On 12 September 2012, following a change of counsel, Mr Kim applied to the High Court for a writ of habeas corpus, claiming that he was being unlawfully detained. The High Court held that the arguments advanced on behalf of Mr Kim were not suitable for summary determination in a habeas corpus application. The Court of Appeal upheld this decision, and Mr Kim now appeals to this Court.

Mr Kim’s counsel argued that the Judge did not have reasonable grounds to be satisfied he was an extraditable person under the Extradition Act because: first, China had not shown that it had complied with provisions of its own extradition law in requesting surrender of Mr Kim, and secondly, Mr Kim was merely suspected of committing the murder, and had not in fact been “accused” of the offence. Counsel, in an argument which differed from his submissions in the lower Courts, submitted that these challenges were capable of fair summary determination on a habeas corpus application and did not seek to question the current approach to habeas corpus applications taken by the New Zealand Court of Appeal.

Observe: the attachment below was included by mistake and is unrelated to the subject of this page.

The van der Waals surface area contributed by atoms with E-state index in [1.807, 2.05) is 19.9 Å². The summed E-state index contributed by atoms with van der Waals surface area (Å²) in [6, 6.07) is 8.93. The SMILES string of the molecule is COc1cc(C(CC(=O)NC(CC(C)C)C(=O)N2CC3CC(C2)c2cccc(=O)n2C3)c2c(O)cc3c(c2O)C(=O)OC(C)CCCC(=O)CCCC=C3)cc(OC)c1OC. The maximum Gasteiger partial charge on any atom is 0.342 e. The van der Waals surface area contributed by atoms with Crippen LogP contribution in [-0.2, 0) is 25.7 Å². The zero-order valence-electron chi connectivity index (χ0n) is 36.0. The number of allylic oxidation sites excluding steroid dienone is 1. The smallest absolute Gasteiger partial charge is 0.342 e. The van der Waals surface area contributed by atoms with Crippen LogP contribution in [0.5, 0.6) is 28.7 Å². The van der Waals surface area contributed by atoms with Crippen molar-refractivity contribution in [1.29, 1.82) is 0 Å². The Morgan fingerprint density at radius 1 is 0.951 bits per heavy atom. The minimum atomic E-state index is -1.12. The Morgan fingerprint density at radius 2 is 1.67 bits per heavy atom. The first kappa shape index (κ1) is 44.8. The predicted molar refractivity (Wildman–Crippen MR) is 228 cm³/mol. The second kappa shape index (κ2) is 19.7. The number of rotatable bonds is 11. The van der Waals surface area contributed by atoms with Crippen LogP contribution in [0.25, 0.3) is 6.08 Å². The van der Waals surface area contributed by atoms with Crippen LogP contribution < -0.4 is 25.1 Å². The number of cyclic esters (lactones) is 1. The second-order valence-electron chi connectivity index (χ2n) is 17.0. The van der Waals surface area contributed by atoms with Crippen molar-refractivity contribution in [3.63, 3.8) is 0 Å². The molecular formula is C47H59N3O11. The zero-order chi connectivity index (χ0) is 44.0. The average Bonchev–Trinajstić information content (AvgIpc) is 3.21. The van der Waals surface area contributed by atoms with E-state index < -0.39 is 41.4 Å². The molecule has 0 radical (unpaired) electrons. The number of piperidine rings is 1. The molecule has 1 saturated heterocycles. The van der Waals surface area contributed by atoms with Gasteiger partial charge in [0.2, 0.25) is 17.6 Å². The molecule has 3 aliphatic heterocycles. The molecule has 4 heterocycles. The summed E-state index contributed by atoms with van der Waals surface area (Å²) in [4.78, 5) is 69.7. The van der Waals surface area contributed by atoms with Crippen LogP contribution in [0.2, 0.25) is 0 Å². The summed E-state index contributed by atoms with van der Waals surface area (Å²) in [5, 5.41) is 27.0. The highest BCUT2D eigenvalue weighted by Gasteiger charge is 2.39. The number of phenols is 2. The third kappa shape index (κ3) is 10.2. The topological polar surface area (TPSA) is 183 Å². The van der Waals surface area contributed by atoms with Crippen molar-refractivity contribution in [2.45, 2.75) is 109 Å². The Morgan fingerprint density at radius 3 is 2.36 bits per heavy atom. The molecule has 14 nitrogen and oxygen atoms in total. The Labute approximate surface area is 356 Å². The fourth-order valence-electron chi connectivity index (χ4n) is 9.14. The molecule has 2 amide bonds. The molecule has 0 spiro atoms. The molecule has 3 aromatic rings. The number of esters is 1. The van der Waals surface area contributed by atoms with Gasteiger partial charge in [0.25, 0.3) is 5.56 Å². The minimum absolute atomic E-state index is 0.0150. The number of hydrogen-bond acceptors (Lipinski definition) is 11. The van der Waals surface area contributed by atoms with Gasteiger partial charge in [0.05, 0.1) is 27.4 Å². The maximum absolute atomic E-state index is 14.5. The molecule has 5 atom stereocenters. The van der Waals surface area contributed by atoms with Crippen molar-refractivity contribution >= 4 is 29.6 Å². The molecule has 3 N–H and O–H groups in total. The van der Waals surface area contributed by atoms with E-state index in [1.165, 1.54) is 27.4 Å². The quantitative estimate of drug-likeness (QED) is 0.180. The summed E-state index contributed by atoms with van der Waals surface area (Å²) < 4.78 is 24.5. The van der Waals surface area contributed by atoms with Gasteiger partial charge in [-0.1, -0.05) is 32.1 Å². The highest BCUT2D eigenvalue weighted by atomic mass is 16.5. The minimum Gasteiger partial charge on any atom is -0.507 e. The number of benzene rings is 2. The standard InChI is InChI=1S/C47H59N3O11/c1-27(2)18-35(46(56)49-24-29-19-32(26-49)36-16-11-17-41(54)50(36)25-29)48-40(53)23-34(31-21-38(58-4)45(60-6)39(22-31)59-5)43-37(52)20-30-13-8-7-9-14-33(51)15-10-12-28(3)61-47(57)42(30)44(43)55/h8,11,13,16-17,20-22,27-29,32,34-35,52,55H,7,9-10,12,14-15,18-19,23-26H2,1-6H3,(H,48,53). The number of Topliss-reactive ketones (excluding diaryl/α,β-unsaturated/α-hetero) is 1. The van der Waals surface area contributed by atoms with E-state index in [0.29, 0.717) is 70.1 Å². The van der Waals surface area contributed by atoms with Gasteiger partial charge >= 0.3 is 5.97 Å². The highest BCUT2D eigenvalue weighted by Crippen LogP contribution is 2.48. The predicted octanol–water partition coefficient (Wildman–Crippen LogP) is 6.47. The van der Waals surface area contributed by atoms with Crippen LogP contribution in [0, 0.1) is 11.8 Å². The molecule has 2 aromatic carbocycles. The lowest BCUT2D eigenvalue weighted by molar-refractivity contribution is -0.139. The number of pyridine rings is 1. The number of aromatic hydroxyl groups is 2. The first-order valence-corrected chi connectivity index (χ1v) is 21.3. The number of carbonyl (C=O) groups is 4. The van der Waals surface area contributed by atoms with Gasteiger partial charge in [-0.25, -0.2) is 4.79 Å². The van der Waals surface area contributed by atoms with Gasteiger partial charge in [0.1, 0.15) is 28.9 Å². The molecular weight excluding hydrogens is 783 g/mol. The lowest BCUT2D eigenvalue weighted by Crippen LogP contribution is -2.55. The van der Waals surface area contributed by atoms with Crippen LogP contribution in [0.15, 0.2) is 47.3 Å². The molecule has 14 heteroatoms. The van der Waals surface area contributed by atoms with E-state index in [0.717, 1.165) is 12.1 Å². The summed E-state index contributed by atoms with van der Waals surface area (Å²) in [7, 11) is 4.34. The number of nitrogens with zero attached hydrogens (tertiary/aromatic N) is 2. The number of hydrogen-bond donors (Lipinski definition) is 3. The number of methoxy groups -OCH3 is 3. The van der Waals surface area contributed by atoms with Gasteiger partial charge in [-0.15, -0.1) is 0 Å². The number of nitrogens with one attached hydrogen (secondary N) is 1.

The Supreme Court has unanimously dismissed the appeal. Three of the five Judges of the Court (the Chief Justice, McGrath and Glazebrook JJ) agreed with Mr Kim that the arguments were capable of determination on a habeas corpus application. The arguments themselves turned on the information before the Judge at the time the warrant was issued, and New Zealand law. The international context of the Extradition Act made it clear that the meaning of an “accused” person necessarily accommodates the procedural differences in the approach to prosecution of crime in different national jurisdictions. Therefore, in deciding whether a person who was to be the subject of extradition proceedings was an “accused” person, rather than focussing on whether formal charges had been laid, the particular facts of each case must be assessed. In the present case, on the information before the Judge, Mr Kim was plainly an accused person.